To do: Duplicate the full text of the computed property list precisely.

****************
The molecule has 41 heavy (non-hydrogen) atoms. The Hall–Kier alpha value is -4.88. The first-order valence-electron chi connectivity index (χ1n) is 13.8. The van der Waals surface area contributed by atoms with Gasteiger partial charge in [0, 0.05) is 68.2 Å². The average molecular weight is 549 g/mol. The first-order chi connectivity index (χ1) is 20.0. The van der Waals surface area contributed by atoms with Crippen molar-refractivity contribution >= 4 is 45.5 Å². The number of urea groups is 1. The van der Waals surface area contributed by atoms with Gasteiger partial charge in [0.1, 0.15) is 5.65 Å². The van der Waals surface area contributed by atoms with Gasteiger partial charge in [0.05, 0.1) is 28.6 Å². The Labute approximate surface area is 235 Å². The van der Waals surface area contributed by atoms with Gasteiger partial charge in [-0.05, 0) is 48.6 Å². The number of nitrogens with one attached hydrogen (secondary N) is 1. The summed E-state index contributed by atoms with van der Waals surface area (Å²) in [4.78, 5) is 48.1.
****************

The molecule has 41 heavy (non-hydrogen) atoms. The Hall–Kier alpha value is -4.88. The first-order valence-electron chi connectivity index (χ1n) is 13.8. The van der Waals surface area contributed by atoms with Gasteiger partial charge in [0, 0.05) is 68.2 Å². The average molecular weight is 549 g/mol. The first-order chi connectivity index (χ1) is 20.0. The van der Waals surface area contributed by atoms with Crippen molar-refractivity contribution >= 4 is 45.5 Å². The number of urea groups is 1. The van der Waals surface area contributed by atoms with Gasteiger partial charge in [0.1, 0.15) is 5.65 Å². The van der Waals surface area contributed by atoms with Gasteiger partial charge in [0.05, 0.1) is 28.6 Å². The Labute approximate surface area is 235 Å². The van der Waals surface area contributed by atoms with Gasteiger partial charge in [-0.05, 0) is 48.6 Å². The number of nitrogens with one attached hydrogen (secondary N) is 1. The summed E-state index contributed by atoms with van der Waals surface area (Å²) in [4.78, 5) is 48.1.